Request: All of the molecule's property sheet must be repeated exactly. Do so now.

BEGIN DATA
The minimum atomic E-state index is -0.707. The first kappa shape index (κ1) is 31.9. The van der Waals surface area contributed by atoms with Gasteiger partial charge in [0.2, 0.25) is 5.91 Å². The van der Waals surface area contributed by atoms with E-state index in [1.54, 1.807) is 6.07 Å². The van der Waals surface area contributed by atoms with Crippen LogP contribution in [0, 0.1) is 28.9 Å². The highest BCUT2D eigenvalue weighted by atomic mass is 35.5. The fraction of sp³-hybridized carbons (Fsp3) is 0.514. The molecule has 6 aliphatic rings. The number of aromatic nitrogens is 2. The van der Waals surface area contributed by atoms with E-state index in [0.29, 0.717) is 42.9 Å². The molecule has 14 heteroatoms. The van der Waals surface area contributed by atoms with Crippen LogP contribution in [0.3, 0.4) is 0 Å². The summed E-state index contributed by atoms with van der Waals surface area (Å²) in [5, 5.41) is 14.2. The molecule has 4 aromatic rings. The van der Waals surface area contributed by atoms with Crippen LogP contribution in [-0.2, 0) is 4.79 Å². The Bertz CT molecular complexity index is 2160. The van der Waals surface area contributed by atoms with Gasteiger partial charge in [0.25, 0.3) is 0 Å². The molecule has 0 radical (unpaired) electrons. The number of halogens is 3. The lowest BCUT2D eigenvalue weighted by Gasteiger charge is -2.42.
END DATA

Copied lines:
The minimum atomic E-state index is -0.707. The first kappa shape index (κ1) is 31.9. The van der Waals surface area contributed by atoms with Gasteiger partial charge in [0.2, 0.25) is 5.91 Å². The van der Waals surface area contributed by atoms with E-state index in [1.54, 1.807) is 6.07 Å². The van der Waals surface area contributed by atoms with Crippen LogP contribution in [0, 0.1) is 28.9 Å². The highest BCUT2D eigenvalue weighted by atomic mass is 35.5. The fraction of sp³-hybridized carbons (Fsp3) is 0.514. The molecule has 6 aliphatic rings. The number of aromatic nitrogens is 2. The van der Waals surface area contributed by atoms with E-state index in [0.29, 0.717) is 42.9 Å². The molecule has 14 heteroatoms. The van der Waals surface area contributed by atoms with Crippen LogP contribution in [0.3, 0.4) is 0 Å². The summed E-state index contributed by atoms with van der Waals surface area (Å²) in [5, 5.41) is 14.2. The molecule has 4 aromatic rings. The van der Waals surface area contributed by atoms with Crippen LogP contribution in [-0.2, 0) is 4.79 Å². The Bertz CT molecular complexity index is 2160. The van der Waals surface area contributed by atoms with Gasteiger partial charge in [0.25, 0.3) is 0 Å². The molecule has 0 radical (unpaired) electrons. The number of halogens is 3. The lowest BCUT2D eigenvalue weighted by Gasteiger charge is -2.42.